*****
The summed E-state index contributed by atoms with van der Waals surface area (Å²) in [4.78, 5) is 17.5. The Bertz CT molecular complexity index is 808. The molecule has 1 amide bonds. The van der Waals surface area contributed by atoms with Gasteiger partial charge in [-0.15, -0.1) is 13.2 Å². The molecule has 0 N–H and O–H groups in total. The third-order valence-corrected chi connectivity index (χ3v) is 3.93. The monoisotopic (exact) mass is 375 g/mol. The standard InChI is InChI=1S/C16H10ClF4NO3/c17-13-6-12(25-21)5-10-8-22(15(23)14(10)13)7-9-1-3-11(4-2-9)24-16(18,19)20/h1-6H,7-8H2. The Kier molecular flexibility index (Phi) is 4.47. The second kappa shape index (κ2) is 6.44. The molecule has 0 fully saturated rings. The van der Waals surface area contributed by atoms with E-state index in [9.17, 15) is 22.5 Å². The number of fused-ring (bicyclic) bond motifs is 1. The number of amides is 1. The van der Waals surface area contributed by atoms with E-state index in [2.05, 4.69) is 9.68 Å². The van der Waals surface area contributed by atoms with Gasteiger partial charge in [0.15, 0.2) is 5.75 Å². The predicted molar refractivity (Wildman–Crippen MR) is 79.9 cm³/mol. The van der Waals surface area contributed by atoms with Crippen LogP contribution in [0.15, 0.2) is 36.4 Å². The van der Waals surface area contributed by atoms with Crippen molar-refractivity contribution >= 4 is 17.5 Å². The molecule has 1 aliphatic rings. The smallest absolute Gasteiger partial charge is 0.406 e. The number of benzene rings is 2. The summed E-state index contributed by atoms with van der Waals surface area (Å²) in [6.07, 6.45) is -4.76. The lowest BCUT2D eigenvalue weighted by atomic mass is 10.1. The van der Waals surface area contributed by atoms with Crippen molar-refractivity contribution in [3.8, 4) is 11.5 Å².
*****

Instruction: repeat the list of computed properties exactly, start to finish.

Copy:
The summed E-state index contributed by atoms with van der Waals surface area (Å²) in [4.78, 5) is 17.5. The Bertz CT molecular complexity index is 808. The molecule has 1 amide bonds. The van der Waals surface area contributed by atoms with Gasteiger partial charge in [-0.15, -0.1) is 13.2 Å². The molecule has 0 N–H and O–H groups in total. The third-order valence-corrected chi connectivity index (χ3v) is 3.93. The monoisotopic (exact) mass is 375 g/mol. The standard InChI is InChI=1S/C16H10ClF4NO3/c17-13-6-12(25-21)5-10-8-22(15(23)14(10)13)7-9-1-3-11(4-2-9)24-16(18,19)20/h1-6H,7-8H2. The Kier molecular flexibility index (Phi) is 4.47. The second kappa shape index (κ2) is 6.44. The molecule has 0 fully saturated rings. The van der Waals surface area contributed by atoms with E-state index in [9.17, 15) is 22.5 Å². The number of fused-ring (bicyclic) bond motifs is 1. The number of amides is 1. The van der Waals surface area contributed by atoms with E-state index in [2.05, 4.69) is 9.68 Å². The van der Waals surface area contributed by atoms with Gasteiger partial charge in [0.15, 0.2) is 5.75 Å². The predicted molar refractivity (Wildman–Crippen MR) is 79.9 cm³/mol. The van der Waals surface area contributed by atoms with Crippen LogP contribution in [0.15, 0.2) is 36.4 Å². The van der Waals surface area contributed by atoms with Crippen molar-refractivity contribution >= 4 is 17.5 Å². The molecule has 1 aliphatic rings. The smallest absolute Gasteiger partial charge is 0.406 e. The number of benzene rings is 2. The summed E-state index contributed by atoms with van der Waals surface area (Å²) in [6.07, 6.45) is -4.76. The lowest BCUT2D eigenvalue weighted by atomic mass is 10.1. The van der Waals surface area contributed by atoms with Crippen molar-refractivity contribution in [3.8, 4) is 11.5 Å².